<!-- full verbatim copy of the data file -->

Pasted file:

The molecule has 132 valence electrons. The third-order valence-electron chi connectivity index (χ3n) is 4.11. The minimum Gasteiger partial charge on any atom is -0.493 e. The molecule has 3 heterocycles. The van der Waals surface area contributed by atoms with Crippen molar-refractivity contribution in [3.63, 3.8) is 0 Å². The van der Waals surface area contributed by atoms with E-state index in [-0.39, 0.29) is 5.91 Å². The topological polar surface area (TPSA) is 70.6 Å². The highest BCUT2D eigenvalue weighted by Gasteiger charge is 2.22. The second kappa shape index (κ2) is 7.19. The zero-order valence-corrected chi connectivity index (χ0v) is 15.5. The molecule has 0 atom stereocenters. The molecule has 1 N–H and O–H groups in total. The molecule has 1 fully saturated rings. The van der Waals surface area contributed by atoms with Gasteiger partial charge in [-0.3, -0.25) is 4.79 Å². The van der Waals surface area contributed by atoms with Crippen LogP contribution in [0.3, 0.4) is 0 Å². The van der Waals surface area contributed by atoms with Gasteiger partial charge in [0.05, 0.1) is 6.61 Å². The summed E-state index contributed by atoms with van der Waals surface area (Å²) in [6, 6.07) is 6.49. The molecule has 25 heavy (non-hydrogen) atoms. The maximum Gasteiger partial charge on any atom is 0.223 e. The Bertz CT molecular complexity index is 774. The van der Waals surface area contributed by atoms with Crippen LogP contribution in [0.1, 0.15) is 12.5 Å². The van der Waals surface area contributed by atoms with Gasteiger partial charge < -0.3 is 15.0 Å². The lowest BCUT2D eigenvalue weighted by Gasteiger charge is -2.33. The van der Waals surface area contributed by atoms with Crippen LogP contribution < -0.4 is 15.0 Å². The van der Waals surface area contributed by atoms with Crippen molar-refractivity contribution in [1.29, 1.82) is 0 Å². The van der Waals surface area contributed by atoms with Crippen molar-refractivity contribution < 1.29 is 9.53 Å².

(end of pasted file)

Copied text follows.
The molecule has 132 valence electrons. The third-order valence-electron chi connectivity index (χ3n) is 4.11. The minimum Gasteiger partial charge on any atom is -0.493 e. The molecule has 3 heterocycles. The van der Waals surface area contributed by atoms with Crippen molar-refractivity contribution in [3.63, 3.8) is 0 Å². The van der Waals surface area contributed by atoms with E-state index in [-0.39, 0.29) is 5.91 Å². The topological polar surface area (TPSA) is 70.6 Å². The highest BCUT2D eigenvalue weighted by Gasteiger charge is 2.22. The second kappa shape index (κ2) is 7.19. The zero-order valence-corrected chi connectivity index (χ0v) is 15.5. The molecule has 0 atom stereocenters. The molecule has 1 N–H and O–H groups in total. The molecule has 1 fully saturated rings. The van der Waals surface area contributed by atoms with Gasteiger partial charge in [-0.3, -0.25) is 4.79 Å². The van der Waals surface area contributed by atoms with Crippen LogP contribution in [0.3, 0.4) is 0 Å². The van der Waals surface area contributed by atoms with Gasteiger partial charge in [0.05, 0.1) is 6.61 Å². The summed E-state index contributed by atoms with van der Waals surface area (Å²) in [6, 6.07) is 6.49. The molecule has 25 heavy (non-hydrogen) atoms. The maximum Gasteiger partial charge on any atom is 0.223 e. The Bertz CT molecular complexity index is 774. The van der Waals surface area contributed by atoms with Crippen LogP contribution in [0.1, 0.15) is 12.5 Å². The van der Waals surface area contributed by atoms with Gasteiger partial charge < -0.3 is 15.0 Å². The lowest BCUT2D eigenvalue weighted by Gasteiger charge is -2.33. The van der Waals surface area contributed by atoms with Crippen LogP contribution < -0.4 is 15.0 Å². The van der Waals surface area contributed by atoms with Crippen molar-refractivity contribution in [1.29, 1.82) is 0 Å². The van der Waals surface area contributed by atoms with Crippen molar-refractivity contribution < 1.29 is 9.53 Å².